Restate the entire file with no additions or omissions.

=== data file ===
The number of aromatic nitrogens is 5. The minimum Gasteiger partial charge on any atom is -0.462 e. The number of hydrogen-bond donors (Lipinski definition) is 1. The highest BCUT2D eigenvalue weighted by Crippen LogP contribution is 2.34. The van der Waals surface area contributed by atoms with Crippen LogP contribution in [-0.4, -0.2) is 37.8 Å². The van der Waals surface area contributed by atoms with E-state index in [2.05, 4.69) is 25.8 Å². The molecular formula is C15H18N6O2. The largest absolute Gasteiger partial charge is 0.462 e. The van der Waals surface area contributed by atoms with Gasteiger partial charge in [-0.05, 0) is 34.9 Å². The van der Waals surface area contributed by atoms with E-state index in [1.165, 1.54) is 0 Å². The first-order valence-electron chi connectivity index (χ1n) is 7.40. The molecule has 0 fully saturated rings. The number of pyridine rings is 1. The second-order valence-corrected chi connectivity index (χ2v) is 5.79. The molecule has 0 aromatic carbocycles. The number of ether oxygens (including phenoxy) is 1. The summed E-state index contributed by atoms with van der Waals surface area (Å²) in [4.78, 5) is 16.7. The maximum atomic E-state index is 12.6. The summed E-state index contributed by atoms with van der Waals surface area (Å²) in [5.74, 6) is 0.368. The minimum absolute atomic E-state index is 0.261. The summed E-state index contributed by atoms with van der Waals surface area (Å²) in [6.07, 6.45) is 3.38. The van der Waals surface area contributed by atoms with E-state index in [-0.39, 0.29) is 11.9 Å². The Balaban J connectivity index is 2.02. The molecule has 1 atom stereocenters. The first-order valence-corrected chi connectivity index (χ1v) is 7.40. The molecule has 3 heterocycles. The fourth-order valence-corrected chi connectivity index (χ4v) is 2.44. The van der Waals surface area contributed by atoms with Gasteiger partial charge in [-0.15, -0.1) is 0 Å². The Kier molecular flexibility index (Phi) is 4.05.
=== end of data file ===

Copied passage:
The number of aromatic nitrogens is 5. The minimum Gasteiger partial charge on any atom is -0.462 e. The number of hydrogen-bond donors (Lipinski definition) is 1. The highest BCUT2D eigenvalue weighted by Crippen LogP contribution is 2.34. The van der Waals surface area contributed by atoms with Crippen LogP contribution in [-0.4, -0.2) is 37.8 Å². The van der Waals surface area contributed by atoms with E-state index in [2.05, 4.69) is 25.8 Å². The molecular formula is C15H18N6O2. The largest absolute Gasteiger partial charge is 0.462 e. The van der Waals surface area contributed by atoms with Gasteiger partial charge in [-0.05, 0) is 34.9 Å². The van der Waals surface area contributed by atoms with E-state index in [1.165, 1.54) is 0 Å². The first-order valence-electron chi connectivity index (χ1n) is 7.40. The molecule has 0 fully saturated rings. The number of pyridine rings is 1. The second-order valence-corrected chi connectivity index (χ2v) is 5.79. The molecule has 0 aromatic carbocycles. The number of ether oxygens (including phenoxy) is 1. The summed E-state index contributed by atoms with van der Waals surface area (Å²) in [4.78, 5) is 16.7. The maximum atomic E-state index is 12.6. The summed E-state index contributed by atoms with van der Waals surface area (Å²) in [5.74, 6) is 0.368. The minimum absolute atomic E-state index is 0.261. The summed E-state index contributed by atoms with van der Waals surface area (Å²) in [6.07, 6.45) is 3.38. The van der Waals surface area contributed by atoms with E-state index in [-0.39, 0.29) is 11.9 Å². The Balaban J connectivity index is 2.02. The molecule has 1 atom stereocenters. The first-order valence-corrected chi connectivity index (χ1v) is 7.40. The molecule has 3 heterocycles. The fourth-order valence-corrected chi connectivity index (χ4v) is 2.44. The van der Waals surface area contributed by atoms with Gasteiger partial charge in [-0.15, -0.1) is 0 Å². The Kier molecular flexibility index (Phi) is 4.05.